Wednesday, April 11, 2007

Sky Islands

She's back (making very few disconcerting noises) and today, she climbed 9,000 feet without breaking a sweat. Go Buttercup!

The Catalina Highway, officially known as General Hitchcock Highway, has been compared to a trip from Mexico to Canada. From the saguaro-loving lowlands of the Tucson basin, to the mixed-conifer forest at the peak of Mt. Lemmon, the road is just under 30 miles long.

Aslin had to give up her Mad Libs leadership, directing her full attention out the window in an attempt to ward off the queasy-stomach syndrome brought on by 10 miles of switchbacks.

At 5,500 feet, we stopped at Middle Bear Canyon for a quick romp through the pines. That's right, pine cone dropping evergreens unlike we've seen or smelled since we left Camp Ocean Pines. Ahhh. "I know this air," Aslin inhales and spots a young oak.

Further up, the picnic tables at Loma Linda overlook a mountain side recovering from a massive fire. In less than an hour, we felt the temperature drop 20 degrees. The jackets and sweaters we usually keep in the van have vanished in the Tucson heat, and Ukiah sat eating pita and hummus, shivering.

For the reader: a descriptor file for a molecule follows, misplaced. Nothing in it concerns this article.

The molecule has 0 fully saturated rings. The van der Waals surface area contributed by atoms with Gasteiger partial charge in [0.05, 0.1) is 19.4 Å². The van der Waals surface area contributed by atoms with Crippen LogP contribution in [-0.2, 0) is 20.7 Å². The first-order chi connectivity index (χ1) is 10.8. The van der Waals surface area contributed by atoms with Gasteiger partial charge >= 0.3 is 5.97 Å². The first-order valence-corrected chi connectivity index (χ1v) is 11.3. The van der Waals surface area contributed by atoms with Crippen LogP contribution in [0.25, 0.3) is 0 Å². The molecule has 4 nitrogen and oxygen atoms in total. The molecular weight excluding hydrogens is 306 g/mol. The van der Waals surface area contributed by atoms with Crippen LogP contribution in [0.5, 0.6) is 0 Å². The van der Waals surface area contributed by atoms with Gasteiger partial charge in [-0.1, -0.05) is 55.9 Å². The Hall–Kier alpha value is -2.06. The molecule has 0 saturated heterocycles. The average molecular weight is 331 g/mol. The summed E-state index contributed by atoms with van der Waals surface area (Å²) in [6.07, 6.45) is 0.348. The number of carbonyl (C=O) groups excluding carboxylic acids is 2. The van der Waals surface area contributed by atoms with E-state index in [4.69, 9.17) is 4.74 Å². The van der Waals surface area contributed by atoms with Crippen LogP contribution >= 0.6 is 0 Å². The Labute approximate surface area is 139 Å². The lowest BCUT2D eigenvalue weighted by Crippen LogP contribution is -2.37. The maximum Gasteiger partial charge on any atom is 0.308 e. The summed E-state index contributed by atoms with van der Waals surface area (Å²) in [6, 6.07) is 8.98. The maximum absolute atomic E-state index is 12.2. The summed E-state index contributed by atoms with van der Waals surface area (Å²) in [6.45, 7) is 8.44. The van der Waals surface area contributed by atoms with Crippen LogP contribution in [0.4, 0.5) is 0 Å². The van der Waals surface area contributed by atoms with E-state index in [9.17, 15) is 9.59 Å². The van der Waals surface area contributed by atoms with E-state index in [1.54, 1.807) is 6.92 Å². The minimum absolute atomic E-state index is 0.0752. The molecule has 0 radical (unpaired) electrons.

We heard there was pie at the top. Pie and fondue. Genuine "Swiss Fondue" with apples, broccoli or bread. But it's the pie we heard about. Not so much that it was extraordinary, just that it was there. Sure enough, at the end of the road, just past ski valley , the Mt. Lemmon Cafe serves up $6.95/slice pie. A'la mode, $8.95. The paper menus were greasy, the seating in and outdoor- sticky, the pies in disposable tins wrapped with foil. Did my shallow pockets and rotten first impression mean keep us from experiencing the greatest pie in the world? It doesn't really look like it, but we'll let you know.

Rock scrambling Green Mountain on the way back down, we passed the "Do not sled" signs and Aslin hoped for a bear sighting. Someone had a party up where the Rockies meet the Sierra Madre Mountains. Between the broken glass, my loss of footing and the deceptive "easy" looking peeks and crevices, I wished I'd found the pocket 1st aid kit before we left the house. What goes up, must come down. Though not always along the same path.

The sky island visit was a nostalgic review of our life on the road, familiar at every stop. And as Ukiah was quick to point out, "so relaxing compared to our last hike."


Anonymous said...

Good flower photoos. Excellent narrative. You have a way with words! Amen to youur Peace to the people of Virginia Tech.
signed, an occassional readerof non-poli blogs

owlhouse said...

Thanks, Mom!